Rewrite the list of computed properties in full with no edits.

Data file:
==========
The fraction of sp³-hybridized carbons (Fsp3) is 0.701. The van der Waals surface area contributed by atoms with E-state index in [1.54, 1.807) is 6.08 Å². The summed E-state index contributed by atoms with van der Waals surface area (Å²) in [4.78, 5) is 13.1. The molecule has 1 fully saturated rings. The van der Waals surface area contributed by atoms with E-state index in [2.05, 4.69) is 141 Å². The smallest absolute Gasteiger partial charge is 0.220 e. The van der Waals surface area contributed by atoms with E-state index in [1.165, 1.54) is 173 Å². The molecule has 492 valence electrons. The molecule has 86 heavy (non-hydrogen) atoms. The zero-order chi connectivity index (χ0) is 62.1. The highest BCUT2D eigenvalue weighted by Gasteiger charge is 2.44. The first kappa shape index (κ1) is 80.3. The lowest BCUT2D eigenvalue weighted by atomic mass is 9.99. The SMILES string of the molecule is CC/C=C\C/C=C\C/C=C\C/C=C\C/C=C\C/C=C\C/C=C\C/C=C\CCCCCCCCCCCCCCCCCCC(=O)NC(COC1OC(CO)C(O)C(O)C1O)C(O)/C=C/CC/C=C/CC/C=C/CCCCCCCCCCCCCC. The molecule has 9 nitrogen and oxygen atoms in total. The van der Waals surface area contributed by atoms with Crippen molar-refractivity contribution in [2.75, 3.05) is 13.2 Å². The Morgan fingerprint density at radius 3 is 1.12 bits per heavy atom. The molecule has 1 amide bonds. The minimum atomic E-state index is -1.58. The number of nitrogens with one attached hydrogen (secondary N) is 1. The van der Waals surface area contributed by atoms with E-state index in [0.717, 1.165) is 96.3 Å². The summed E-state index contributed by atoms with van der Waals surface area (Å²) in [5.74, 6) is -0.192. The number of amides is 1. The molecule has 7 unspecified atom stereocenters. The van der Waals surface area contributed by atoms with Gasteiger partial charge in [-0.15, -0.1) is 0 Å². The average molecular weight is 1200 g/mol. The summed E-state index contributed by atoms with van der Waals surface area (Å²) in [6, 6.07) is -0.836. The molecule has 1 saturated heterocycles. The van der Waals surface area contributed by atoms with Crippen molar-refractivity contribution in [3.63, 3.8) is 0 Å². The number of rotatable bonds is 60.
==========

The fraction of sp³-hybridized carbons (Fsp3) is 0.701. The van der Waals surface area contributed by atoms with E-state index in [1.54, 1.807) is 6.08 Å². The summed E-state index contributed by atoms with van der Waals surface area (Å²) in [4.78, 5) is 13.1. The molecule has 1 fully saturated rings. The van der Waals surface area contributed by atoms with E-state index in [2.05, 4.69) is 141 Å². The smallest absolute Gasteiger partial charge is 0.220 e. The van der Waals surface area contributed by atoms with E-state index in [1.165, 1.54) is 173 Å². The molecule has 492 valence electrons. The molecule has 86 heavy (non-hydrogen) atoms. The zero-order chi connectivity index (χ0) is 62.1. The highest BCUT2D eigenvalue weighted by Gasteiger charge is 2.44. The first kappa shape index (κ1) is 80.3. The lowest BCUT2D eigenvalue weighted by atomic mass is 9.99. The SMILES string of the molecule is CC/C=C\C/C=C\C/C=C\C/C=C\C/C=C\C/C=C\C/C=C\C/C=C\CCCCCCCCCCCCCCCCCCC(=O)NC(COC1OC(CO)C(O)C(O)C1O)C(O)/C=C/CC/C=C/CC/C=C/CCCCCCCCCCCCCC. The molecule has 9 nitrogen and oxygen atoms in total. The van der Waals surface area contributed by atoms with Crippen molar-refractivity contribution in [2.75, 3.05) is 13.2 Å². The Morgan fingerprint density at radius 3 is 1.12 bits per heavy atom. The molecule has 1 amide bonds. The minimum atomic E-state index is -1.58. The number of nitrogens with one attached hydrogen (secondary N) is 1. The van der Waals surface area contributed by atoms with E-state index in [0.717, 1.165) is 96.3 Å². The summed E-state index contributed by atoms with van der Waals surface area (Å²) in [5.74, 6) is -0.192. The number of amides is 1. The molecule has 7 unspecified atom stereocenters. The van der Waals surface area contributed by atoms with Gasteiger partial charge in [-0.15, -0.1) is 0 Å². The average molecular weight is 1200 g/mol. The summed E-state index contributed by atoms with van der Waals surface area (Å²) in [6, 6.07) is -0.836. The molecule has 1 saturated heterocycles. The van der Waals surface area contributed by atoms with Crippen molar-refractivity contribution in [3.63, 3.8) is 0 Å². The number of rotatable bonds is 60.